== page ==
I received the Radians and opened them with a skeptical mind. I didn't see how these little tubs of goop were going to work very well. I read and followed the directions and followed some advice given in various customer reviews of the product. The directions were pretty straight forward.

Step 1: Open tub of white goop and divide the quantity in half. Then divide that quantity in half (so you're quartering it). Set aside.

Step 2: Open tub of blue goop (or whichever color you picked when purchasing) and divide the quantity in half. Then divide that quantity in half (so you're quartering it). Set aside.

Now you are ready to start the mixing of the two ingredients. Make sure you have set aside at least 30 minutes from the time you press the two ingredients together as that is when the curing process starts.

Step 3: Take one quarter of both blue and white goop and start kneading them together in your hand. Continue to knead for at least 30 seconds ensuring that there are no streaks of white or blue showing.

Step 4: Lay down on your couch or floor (on your side), turn on the TV, and cram that goop down in your ear. Roll it into an elongated ball before hand so you can at least start it down your ear canal.

Step 5: Follow the included directions as you cram it into your ear. You're basically going to fold over the excess material and smooth it down. It sounds complicated, but you'll see what I mean when you start it.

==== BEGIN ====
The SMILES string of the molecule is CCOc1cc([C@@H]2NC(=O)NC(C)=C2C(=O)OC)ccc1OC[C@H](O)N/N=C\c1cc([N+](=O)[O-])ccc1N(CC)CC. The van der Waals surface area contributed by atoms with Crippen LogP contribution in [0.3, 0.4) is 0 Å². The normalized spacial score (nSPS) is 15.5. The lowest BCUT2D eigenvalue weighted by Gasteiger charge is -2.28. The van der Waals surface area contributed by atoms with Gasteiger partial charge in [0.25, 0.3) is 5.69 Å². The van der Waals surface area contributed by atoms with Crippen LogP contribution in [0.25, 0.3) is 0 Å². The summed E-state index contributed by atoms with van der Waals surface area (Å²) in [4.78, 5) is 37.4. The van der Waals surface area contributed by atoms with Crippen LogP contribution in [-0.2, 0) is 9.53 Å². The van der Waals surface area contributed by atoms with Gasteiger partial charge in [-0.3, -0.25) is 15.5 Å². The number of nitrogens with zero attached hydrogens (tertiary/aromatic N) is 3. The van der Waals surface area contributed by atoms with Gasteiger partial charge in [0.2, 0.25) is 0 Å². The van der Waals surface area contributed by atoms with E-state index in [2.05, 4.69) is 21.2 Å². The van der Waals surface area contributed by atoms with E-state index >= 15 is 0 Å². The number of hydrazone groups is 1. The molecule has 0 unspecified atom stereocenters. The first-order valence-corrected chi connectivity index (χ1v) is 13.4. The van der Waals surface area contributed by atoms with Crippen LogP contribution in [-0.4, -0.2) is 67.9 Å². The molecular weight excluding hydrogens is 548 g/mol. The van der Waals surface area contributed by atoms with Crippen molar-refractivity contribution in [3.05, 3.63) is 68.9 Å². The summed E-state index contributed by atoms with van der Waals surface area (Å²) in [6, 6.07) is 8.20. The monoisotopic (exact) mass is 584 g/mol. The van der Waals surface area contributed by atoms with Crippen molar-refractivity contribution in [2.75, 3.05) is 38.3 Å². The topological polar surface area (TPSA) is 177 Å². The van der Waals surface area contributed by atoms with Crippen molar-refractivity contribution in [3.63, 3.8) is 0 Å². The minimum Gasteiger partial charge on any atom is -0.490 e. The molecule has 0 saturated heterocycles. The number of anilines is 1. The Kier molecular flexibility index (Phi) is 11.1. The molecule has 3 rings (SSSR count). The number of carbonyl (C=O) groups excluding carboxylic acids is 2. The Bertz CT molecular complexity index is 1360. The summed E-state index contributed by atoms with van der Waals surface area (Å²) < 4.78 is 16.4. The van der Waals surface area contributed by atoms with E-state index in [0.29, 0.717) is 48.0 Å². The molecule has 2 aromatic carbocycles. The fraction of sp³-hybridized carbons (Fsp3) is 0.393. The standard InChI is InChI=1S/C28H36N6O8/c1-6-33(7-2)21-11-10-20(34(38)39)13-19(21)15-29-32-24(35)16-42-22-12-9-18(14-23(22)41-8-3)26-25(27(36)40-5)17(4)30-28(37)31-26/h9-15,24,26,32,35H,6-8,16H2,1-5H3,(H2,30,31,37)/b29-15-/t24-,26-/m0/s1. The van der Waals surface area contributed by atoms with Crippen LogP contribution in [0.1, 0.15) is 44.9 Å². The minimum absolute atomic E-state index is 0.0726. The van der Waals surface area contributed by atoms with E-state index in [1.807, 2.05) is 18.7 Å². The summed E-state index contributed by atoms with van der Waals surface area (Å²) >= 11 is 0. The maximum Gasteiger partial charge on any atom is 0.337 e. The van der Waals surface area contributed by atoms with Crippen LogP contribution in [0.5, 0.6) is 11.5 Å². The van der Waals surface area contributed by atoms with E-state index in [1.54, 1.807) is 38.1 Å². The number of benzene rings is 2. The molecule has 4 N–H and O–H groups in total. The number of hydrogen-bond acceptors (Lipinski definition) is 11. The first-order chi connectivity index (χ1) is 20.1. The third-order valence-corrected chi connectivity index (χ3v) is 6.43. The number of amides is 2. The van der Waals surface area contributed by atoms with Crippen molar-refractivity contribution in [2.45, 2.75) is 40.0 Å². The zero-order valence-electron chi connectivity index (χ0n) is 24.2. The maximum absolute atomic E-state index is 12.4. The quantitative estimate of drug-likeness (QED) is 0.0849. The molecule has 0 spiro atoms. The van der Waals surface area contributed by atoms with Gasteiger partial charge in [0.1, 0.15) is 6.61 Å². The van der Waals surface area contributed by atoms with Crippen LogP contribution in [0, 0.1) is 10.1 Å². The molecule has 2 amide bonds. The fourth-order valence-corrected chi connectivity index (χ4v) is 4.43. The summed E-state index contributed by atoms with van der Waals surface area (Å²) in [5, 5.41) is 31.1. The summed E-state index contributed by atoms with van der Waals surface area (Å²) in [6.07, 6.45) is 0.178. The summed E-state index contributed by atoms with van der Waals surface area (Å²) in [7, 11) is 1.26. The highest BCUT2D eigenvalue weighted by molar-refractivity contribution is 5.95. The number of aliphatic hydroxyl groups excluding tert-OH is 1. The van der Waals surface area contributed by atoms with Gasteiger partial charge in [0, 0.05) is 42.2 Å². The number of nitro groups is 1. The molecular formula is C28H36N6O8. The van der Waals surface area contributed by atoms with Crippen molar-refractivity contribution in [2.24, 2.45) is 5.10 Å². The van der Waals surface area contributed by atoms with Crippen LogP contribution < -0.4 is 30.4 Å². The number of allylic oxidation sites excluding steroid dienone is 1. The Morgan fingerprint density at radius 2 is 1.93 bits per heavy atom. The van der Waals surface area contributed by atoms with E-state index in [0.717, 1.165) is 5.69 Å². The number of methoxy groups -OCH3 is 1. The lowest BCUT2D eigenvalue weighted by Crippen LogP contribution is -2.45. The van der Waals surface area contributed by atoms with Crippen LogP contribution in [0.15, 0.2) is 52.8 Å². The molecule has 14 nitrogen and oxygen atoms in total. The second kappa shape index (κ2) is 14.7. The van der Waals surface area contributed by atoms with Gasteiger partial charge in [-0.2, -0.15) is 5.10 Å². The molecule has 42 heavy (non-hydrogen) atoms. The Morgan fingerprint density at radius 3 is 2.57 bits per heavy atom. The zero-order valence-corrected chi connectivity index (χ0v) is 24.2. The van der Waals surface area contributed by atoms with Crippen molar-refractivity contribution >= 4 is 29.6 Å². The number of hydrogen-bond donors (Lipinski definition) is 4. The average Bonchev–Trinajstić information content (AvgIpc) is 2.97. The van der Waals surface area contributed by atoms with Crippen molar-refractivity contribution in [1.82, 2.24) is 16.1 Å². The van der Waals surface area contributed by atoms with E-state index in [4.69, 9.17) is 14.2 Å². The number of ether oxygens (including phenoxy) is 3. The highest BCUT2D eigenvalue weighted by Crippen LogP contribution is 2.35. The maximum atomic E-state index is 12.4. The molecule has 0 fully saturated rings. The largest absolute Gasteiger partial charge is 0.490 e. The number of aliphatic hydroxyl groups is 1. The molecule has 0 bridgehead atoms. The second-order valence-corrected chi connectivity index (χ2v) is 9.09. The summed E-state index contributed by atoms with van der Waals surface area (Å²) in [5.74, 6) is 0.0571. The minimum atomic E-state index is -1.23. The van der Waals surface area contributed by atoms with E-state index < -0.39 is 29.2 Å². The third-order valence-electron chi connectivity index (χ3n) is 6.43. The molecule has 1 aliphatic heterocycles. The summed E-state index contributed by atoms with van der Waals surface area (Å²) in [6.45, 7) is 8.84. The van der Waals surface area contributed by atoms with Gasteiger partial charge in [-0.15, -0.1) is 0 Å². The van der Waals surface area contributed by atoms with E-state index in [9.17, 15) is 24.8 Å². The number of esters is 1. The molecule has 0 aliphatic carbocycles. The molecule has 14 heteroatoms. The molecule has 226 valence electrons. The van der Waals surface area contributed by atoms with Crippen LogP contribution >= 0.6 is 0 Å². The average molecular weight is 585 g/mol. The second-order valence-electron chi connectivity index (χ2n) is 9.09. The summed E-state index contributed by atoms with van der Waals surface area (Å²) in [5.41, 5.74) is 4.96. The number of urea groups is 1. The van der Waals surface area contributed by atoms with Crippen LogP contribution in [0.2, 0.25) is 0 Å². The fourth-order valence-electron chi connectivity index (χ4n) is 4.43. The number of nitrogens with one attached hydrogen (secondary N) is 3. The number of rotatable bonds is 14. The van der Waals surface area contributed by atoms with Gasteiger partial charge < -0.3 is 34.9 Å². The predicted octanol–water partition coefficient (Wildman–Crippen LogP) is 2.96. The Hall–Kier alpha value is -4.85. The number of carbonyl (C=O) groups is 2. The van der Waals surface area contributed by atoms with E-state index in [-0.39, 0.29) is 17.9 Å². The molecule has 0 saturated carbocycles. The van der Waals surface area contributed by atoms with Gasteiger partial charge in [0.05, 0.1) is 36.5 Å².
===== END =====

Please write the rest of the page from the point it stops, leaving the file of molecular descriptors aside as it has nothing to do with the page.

Step 6: Spend about a minute getting it all smoothed out with your fingertip and be prepared for what comes next....

What comes next? That goop in your ear is going to start to cure and harden. This was a pretty weird sensation. It wasn't uncomfortable per se but you'll see what I mean. By the way... stay laying on your side for at least 10 minutes... I went 15 minutes just to be sure.

Step 7: Get up.. dig your new earplug out of your ear. It may take some time the first time you do this because you aren't used to how you get these in and out. It isn't like foam ear plugs that you just grab and pull. You have to kind of twist them as you take them in and out.

Step 8: Mark one of them somehow so you know which is right or left so you don't get them mixed up. Mine came out looking significantly different from each other (due to the larger ear canal on right side) your's may not.

Step 9: Repeat for other side and then store the excess back in their containers.

If you read closely and were paying attention you will have noticed that you quartered the amounts of goop.... so basically you can make 2 complete pairs (4 total plugs) with this one purchase. So you don't really have to fear messing one of them up.